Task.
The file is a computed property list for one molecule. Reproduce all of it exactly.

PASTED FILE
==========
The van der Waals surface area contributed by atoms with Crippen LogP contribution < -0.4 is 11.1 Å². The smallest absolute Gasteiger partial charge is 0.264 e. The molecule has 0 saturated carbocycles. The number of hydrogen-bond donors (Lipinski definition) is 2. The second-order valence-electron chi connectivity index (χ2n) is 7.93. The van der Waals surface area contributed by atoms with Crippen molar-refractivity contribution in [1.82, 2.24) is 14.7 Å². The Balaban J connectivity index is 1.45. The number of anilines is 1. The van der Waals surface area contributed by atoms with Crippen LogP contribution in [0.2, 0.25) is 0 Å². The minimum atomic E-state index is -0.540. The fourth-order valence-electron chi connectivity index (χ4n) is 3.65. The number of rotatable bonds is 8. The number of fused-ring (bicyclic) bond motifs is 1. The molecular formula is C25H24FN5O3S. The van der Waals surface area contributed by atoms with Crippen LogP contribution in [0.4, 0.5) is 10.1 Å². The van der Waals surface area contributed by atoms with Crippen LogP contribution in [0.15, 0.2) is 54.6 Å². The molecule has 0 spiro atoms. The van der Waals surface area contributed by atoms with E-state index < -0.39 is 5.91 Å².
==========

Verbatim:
The van der Waals surface area contributed by atoms with Crippen LogP contribution < -0.4 is 11.1 Å². The smallest absolute Gasteiger partial charge is 0.264 e. The molecule has 0 saturated carbocycles. The number of hydrogen-bond donors (Lipinski definition) is 2. The second-order valence-electron chi connectivity index (χ2n) is 7.93. The van der Waals surface area contributed by atoms with Crippen molar-refractivity contribution in [1.82, 2.24) is 14.7 Å². The Balaban J connectivity index is 1.45. The number of anilines is 1. The van der Waals surface area contributed by atoms with Crippen LogP contribution in [0.2, 0.25) is 0 Å². The minimum atomic E-state index is -0.540. The fourth-order valence-electron chi connectivity index (χ4n) is 3.65. The number of rotatable bonds is 8. The number of fused-ring (bicyclic) bond motifs is 1. The molecular formula is C25H24FN5O3S. The van der Waals surface area contributed by atoms with Crippen LogP contribution in [0.4, 0.5) is 10.1 Å². The van der Waals surface area contributed by atoms with Crippen LogP contribution in [0.15, 0.2) is 54.6 Å². The molecule has 0 spiro atoms. The van der Waals surface area contributed by atoms with E-state index < -0.39 is 5.91 Å².